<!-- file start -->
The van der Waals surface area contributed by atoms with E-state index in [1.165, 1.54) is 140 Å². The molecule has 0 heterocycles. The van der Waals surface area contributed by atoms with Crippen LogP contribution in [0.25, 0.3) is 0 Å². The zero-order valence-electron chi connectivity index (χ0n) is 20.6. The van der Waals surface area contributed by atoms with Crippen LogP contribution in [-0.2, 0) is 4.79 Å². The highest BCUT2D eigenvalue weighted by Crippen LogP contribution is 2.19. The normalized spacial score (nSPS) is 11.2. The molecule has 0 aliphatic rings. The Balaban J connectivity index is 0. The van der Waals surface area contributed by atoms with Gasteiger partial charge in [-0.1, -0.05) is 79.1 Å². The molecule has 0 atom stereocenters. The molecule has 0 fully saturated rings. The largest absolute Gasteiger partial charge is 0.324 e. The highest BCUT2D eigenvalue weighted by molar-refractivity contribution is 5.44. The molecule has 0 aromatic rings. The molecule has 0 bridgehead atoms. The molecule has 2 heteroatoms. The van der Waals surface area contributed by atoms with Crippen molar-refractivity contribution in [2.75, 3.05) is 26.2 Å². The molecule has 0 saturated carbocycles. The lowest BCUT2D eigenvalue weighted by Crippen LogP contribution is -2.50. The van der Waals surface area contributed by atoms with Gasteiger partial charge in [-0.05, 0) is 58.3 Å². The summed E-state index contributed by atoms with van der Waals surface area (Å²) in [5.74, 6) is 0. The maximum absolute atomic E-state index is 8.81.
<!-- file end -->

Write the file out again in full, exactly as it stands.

The van der Waals surface area contributed by atoms with E-state index in [1.165, 1.54) is 140 Å². The molecule has 0 heterocycles. The van der Waals surface area contributed by atoms with Crippen LogP contribution in [0.25, 0.3) is 0 Å². The zero-order valence-electron chi connectivity index (χ0n) is 20.6. The van der Waals surface area contributed by atoms with Crippen LogP contribution in [-0.2, 0) is 4.79 Å². The highest BCUT2D eigenvalue weighted by Crippen LogP contribution is 2.19. The normalized spacial score (nSPS) is 11.2. The molecule has 0 aliphatic rings. The Balaban J connectivity index is 0. The van der Waals surface area contributed by atoms with Gasteiger partial charge in [-0.1, -0.05) is 79.1 Å². The molecule has 0 atom stereocenters. The molecule has 0 fully saturated rings. The largest absolute Gasteiger partial charge is 0.324 e. The highest BCUT2D eigenvalue weighted by molar-refractivity contribution is 5.44. The molecule has 0 aromatic rings. The molecule has 0 bridgehead atoms. The molecule has 2 heteroatoms. The van der Waals surface area contributed by atoms with Crippen molar-refractivity contribution in [2.75, 3.05) is 26.2 Å². The molecule has 0 saturated carbocycles. The lowest BCUT2D eigenvalue weighted by Crippen LogP contribution is -2.50. The van der Waals surface area contributed by atoms with Gasteiger partial charge in [-0.05, 0) is 58.3 Å². The summed E-state index contributed by atoms with van der Waals surface area (Å²) in [5.74, 6) is 0. The maximum absolute atomic E-state index is 8.81.